On May 7, 2015, Caswell Franklyn of Unity Trade Union submitted an article to BU entitled: “Transport Board Strike: Conspiracy to Deceive,” in which he stated: “The workers were complaining for all to hear or for all who wanted to hear that the Transport Board hired the niece of the Minister to do work that could have been done by one of the retrenched workers. Why did the media, BWU and BLP omit that very pertinent detail?”

    In a previous post, based on information received, I mentioned the Transport Board will soon be recruiting drivers. Over the past few weeks TB has employed a number of NEW DRIVERS, many of whom are from LASHLEY’S CONSTITUENCY. The Mercedes Benz Marcopolo GV bus registration BM542, has been seen with the trademark red “L” that denotes “learner driver,” being used to “take in people to get their license.”

    As one driver mentioned, these new drivers have to go through the process of learning to operate the bus and availing themselves to all the various routes. In his opinion, it would have been better to RE-EMPLOY some of the RETRENCHED FORMER DRIVERS or those who are currently employed on CONTRACTUAL BASIS to operate charters, since they already know the routes. It would be just a matter of assigning them to a bus.

    Has Neville Kirton and the BWU agreed to this new employment practice, which has breached the previous agreement of giving retrenched workers first option?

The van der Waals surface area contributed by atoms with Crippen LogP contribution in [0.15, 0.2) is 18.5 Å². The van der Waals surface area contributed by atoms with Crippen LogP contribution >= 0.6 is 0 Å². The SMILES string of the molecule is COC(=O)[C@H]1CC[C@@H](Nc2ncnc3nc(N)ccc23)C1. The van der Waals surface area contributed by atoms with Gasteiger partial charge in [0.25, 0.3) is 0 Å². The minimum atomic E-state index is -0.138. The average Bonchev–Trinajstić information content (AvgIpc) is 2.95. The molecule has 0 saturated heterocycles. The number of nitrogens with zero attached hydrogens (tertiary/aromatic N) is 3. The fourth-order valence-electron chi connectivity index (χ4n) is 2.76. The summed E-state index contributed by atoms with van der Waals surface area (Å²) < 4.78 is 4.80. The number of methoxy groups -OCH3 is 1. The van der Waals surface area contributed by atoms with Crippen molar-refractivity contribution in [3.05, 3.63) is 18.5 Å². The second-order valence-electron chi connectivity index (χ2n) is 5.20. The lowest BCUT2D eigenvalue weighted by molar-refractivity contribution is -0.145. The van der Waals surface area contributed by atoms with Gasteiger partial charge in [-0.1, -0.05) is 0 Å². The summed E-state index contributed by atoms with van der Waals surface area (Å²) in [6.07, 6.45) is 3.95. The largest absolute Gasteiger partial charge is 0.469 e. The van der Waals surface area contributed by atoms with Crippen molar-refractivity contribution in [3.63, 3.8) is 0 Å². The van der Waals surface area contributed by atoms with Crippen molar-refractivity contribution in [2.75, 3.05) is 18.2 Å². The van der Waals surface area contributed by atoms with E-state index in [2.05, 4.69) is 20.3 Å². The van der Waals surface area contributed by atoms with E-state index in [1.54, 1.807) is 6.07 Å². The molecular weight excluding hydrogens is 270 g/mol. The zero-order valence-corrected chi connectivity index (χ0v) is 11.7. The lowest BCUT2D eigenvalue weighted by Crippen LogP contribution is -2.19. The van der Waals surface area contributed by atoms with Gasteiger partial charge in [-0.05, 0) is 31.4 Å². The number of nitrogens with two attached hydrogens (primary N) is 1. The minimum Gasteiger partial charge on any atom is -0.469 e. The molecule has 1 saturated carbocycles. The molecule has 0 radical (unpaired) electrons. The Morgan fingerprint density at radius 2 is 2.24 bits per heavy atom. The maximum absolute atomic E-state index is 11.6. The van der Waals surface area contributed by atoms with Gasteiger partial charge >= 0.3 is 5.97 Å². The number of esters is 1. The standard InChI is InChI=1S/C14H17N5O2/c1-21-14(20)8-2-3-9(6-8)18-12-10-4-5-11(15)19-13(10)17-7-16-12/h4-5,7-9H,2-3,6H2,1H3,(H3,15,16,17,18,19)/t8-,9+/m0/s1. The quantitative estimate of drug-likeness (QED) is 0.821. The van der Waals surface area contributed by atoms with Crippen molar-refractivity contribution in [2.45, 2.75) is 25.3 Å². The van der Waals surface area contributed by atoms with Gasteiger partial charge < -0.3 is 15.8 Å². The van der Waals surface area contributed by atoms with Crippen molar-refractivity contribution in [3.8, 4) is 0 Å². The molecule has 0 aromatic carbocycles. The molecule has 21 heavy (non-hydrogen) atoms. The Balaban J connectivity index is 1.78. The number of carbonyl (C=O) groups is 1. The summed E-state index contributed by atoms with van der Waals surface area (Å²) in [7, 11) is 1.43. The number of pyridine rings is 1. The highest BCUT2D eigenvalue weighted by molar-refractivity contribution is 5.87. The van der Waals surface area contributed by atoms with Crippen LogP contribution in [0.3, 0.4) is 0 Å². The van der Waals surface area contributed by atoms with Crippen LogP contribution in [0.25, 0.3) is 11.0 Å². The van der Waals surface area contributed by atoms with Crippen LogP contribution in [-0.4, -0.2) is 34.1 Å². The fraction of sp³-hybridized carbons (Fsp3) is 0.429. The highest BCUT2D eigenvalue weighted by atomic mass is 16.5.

Caswell, are TB employees also represented by Unity Trade Union, and if so, how is the union going to address this new development?

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  3. Caswell Franklyn February 21, 2016 at 10:34 AM #

    Jeff

    My argument is simply that the increase was incorporated into the contracts of the individual workers once GAIA Inc. paid the new salary and the workers accepted. They could have refused and say that I don’t want the increase. It was therefore up to the individual worker to decline the increase not the union.

    The collective agreement was not legally enforceable. I am suggesting that the new term in their individual contracts, arising out of the collective agreement, is legally enforceable.

    Artax

    Unity has no members at the Transport Board. Mind you, the new general secretary of BWU is driving around in a new, duty free Mercedes Benz. You should be aware that only the Minister of Finance can waive duties. I am getting mixed up: how does that duty free Mercedes connect up with the Transport Board? If I work it out, I will let you know.

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  4. balance February 22, 2016 at 11:40 AM #

    There is some mert in Jeff’s comments which lesds me to wonder if Bro franklyn’s well presented arguments do not conflict with his earlier position in support of the Minister of Tourism tat The GAIA does not owe the GAIA workers the 3.5%. If what Bro Franklyn is saing is true and there was indeed an agrrement which legitimately could not be abrogated by any subsequent negotiations/meetings between the Nupw. GAIA or the Prime Minister then it is reasonable to conclude that the 3.55 is owed to workers by the GAIA irrespective of whether the NUPW acted incompetently or not.

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  5. Ex Hilton Employee February 22, 2016 at 12:06 PM #

    I believe Hilton Barbados Resort needs some level of investigation not only by the trade unions of Barbados,but also by the labour department as well as other government departments such as the immigration department.
    There were two recent incidents at that hotel that ought to be of concern to those responsible for labour matters in Barbados.